Back in 2009, a security researcher, Chris Paget, proved how big of a threat RFID chips could be. The researcher with only a $250 device made from mainly scrap materials drove around San Francisco for only 20 minutes and was able to clone two passport cards without the knowledge of their owners. With such a threat and the rise of RFID chips, it will only prosper identity theft crime rings.

5. Social Media Access at U.S Airports

You read that right. Just a few months ago, a new proposal was submitted by the Department of Homeland Security where people arriving into the U.S would be required to provide social media information to customs and immigration officers. And I quote:

Collecting social media data will enhance the existing investigative process and provide DHS greater clarity and visibility to possible nefarious activity and connections by providing an additional tool set which analysts and investigators may use to better analyse and investigate the case”

Refusal to provide such information could result in deportation, but allowing access to social media would mean handing over your private and personal conversations. Who is to say that after you have left the airport, no one would continue to be monitor your social media activity? Speaking of which…

4. Tracking location by MAC addresses

You think giving social media access at the airport is bad? This one’s even more worse. Have you ever been at an airport waiting for the boarding gates to open? You know how torturous the wait is so like everyone else you unlock your smart phone and connect to the airport WiFi network to help pass time.

According to documents leaked by NSA Whistleblower Edward Snowden, Canadian spy agency tracks airline travellers even days after they have left the terminal by capturing the device’s MAC address from the complimentary provided WiFi service at the Canadian airport. Later by cross-referencing it with the intercepted information from Wifi at cafes, libraries, and other public places.

3. Your Car

When you have to pay your bills online, you enter your credit/debit card details online to initiate a transaction. Likewise when you own a modern car with bluetooth, it is hard to resist from its convenience and you permit the bluetooth system to connect to your phone and download the phone book. How else could you use the GPS on your phone (that is if your car doesn’t already come with a GPS navigation system)?

If you have ever utilized the car technologies on your modern motor-vehicle then chances are extremely high that your home and recent addresses are saved in your cars navigation system and your phone book is stored in the cars memory system. The question now arises is that what happens when someone steals your car? Can they access the list which contains all the contacts on your phone and could they find out where you live? Absolutely!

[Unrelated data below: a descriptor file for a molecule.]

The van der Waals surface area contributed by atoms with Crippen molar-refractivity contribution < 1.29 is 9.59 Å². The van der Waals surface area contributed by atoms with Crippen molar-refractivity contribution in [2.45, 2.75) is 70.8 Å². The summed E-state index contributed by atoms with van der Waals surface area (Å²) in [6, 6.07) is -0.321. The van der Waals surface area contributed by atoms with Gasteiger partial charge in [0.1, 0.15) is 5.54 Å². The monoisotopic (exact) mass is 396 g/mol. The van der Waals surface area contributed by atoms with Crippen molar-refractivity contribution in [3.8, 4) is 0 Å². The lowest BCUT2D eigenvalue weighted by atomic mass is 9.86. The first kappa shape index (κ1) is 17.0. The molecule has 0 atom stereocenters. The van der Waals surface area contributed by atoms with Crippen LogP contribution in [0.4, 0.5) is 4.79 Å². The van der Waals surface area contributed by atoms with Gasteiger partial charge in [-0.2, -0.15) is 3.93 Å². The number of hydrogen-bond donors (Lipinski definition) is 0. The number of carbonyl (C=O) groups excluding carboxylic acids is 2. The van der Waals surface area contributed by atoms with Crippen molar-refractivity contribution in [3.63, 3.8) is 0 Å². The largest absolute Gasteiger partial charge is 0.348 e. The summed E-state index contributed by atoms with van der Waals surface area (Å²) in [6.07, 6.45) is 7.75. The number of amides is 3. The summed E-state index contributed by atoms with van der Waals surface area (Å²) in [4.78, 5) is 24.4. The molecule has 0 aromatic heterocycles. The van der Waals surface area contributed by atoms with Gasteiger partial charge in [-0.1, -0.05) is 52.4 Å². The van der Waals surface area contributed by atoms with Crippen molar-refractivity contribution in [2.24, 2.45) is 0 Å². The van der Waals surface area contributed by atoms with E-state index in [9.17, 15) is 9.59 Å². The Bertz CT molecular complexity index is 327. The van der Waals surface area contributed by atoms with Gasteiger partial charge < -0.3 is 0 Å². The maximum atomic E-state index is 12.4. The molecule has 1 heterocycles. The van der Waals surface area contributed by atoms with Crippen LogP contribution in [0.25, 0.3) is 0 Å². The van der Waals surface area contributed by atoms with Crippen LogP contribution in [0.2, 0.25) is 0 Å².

2. United States Postal Service (USPS) Mail

Not to be confused with UPS, the USPS is an independent agency of the United States government and provides postal service within the U.S. There are many reasons as to why the USPS landed on this list but there are 2 reasons which every dark net marketplace user should be concerned about.

The first reason, according to an article by the NYTimes in 2013, the U.S Postal service is responsible for logging every mail that they process for various law enforcement agencies. At the request of law enforcement officials, postal workers record information (Metadata) from the outside of letters and parcels before they are delivered. Metadata includes names, addresses, return addresses, and postmark locations, which gives the government a pretty good map of your contacts – who your bank is, where do you spend your money, your recent purchases, who your doctors are, what items have you bought online. Tens of thousands of pieces of mail each year undergo this scrutiny.

The second reason, according to a 2007 U.S Department of Justice letter, the US government is not allowed to open first class or priority mail, however, mail of other classes can be opened WITHOUT any warrant! This means that even if an officer gets a “gut” feeling but there’s no probable cause, they can open up your mail and manipulate the package/mail without any second person even catching a wind.

1. Your Smart TV at home

Back in Feburary 2015, it came to be known that if you have a Samung Smart TV at home, it could be listening to you through its third party voice recognition app and sending the data back to Samsung servers and possibly selling the collected data to third parties as well as some advertisement companies. This is no rumour or caught in the act activity, Samsung explicitly stated in their privacy policy the following, “Please be aware that if your spoken words include personal or other sensitive information, that information will be among the data captured and transmitted to a third party”.

According to a spokesperson from the company, Samsung Smart TV only collects voice sounds from the TV and the remote, each having their own dedicated microphones and the intended use is to make your navigation on the TV smoother, however, who’s to say that your evil plans aren’t being recorded and being forwarded to the appropriate authorities? So next time you are around your Samsung Smart TV or the TV remote, you should avoid talking about tax evasion, drug trafficking or production, cheating on your significant other, weird fetishes, or perhaps even your PayPal credentials. If you are someone who can live without the built-in netflix or web browser then one thing that you could do is to disable/disconnect your Smart TV from your home WiFi network so this way no information can be transmitted over the internet. But your TV is not the only thing in your home spying on you, these days any IoT (Internet of Things) at home can be eavesdropping on you at any given moment. You can read further on this topic at HuffingtonPost, CNN, and TheGuardian.


  1. Fucking spies…

  2. Kirk Ziegwillow Jew Killa

    Jizzed in my pants after reading this article, well done.

  3. The article omits the Intel CPU with its onslaught of “Management Engine” and “Identity Protection” rootkits.

  4. great thread

  5. Kirk Ziegwillow Jew Lover

    CR you are wise, please write a thread. I suck yo dick.

  6. Your forgot the #1, Intel ME backdoor, present in every motherboard.